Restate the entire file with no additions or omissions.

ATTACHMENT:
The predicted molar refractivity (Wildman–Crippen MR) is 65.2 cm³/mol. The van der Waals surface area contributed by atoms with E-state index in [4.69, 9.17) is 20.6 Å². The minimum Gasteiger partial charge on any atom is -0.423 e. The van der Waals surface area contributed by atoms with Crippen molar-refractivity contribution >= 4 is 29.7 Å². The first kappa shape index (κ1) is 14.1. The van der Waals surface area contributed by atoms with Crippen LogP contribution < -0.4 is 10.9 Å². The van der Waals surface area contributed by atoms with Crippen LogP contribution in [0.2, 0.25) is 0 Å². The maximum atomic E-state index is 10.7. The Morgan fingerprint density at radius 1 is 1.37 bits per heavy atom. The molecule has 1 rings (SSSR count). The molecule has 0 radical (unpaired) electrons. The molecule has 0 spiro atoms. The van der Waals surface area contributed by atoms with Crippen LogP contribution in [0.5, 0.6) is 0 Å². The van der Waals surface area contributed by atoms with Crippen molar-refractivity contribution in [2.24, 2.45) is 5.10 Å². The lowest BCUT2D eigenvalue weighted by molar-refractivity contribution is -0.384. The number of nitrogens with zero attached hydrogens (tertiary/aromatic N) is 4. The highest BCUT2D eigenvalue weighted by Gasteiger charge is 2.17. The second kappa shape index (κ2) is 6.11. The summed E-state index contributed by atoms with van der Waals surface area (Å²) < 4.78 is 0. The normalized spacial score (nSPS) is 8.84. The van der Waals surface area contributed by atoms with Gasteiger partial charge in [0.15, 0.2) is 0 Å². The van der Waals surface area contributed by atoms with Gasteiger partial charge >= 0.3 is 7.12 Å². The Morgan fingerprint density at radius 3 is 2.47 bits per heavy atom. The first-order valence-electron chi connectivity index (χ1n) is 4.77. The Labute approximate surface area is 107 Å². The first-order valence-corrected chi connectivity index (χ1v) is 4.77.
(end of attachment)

The predicted molar refractivity (Wildman–Crippen MR) is 65.2 cm³/mol. The van der Waals surface area contributed by atoms with E-state index in [4.69, 9.17) is 20.6 Å². The minimum Gasteiger partial charge on any atom is -0.423 e. The van der Waals surface area contributed by atoms with Crippen molar-refractivity contribution >= 4 is 29.7 Å². The first kappa shape index (κ1) is 14.1. The van der Waals surface area contributed by atoms with Crippen LogP contribution < -0.4 is 10.9 Å². The van der Waals surface area contributed by atoms with Crippen LogP contribution in [0.2, 0.25) is 0 Å². The maximum atomic E-state index is 10.7. The Morgan fingerprint density at radius 1 is 1.37 bits per heavy atom. The molecule has 1 rings (SSSR count). The molecule has 0 radical (unpaired) electrons. The molecule has 0 spiro atoms. The van der Waals surface area contributed by atoms with Crippen LogP contribution in [0.5, 0.6) is 0 Å². The van der Waals surface area contributed by atoms with Crippen molar-refractivity contribution in [2.24, 2.45) is 5.10 Å². The lowest BCUT2D eigenvalue weighted by molar-refractivity contribution is -0.384. The number of nitrogens with zero attached hydrogens (tertiary/aromatic N) is 4. The highest BCUT2D eigenvalue weighted by Gasteiger charge is 2.17. The second kappa shape index (κ2) is 6.11. The summed E-state index contributed by atoms with van der Waals surface area (Å²) < 4.78 is 0. The normalized spacial score (nSPS) is 8.84. The van der Waals surface area contributed by atoms with Gasteiger partial charge in [0.15, 0.2) is 0 Å². The van der Waals surface area contributed by atoms with Gasteiger partial charge >= 0.3 is 7.12 Å². The Morgan fingerprint density at radius 3 is 2.47 bits per heavy atom. The first-order valence-electron chi connectivity index (χ1n) is 4.77. The Labute approximate surface area is 107 Å². The first-order valence-corrected chi connectivity index (χ1v) is 4.77.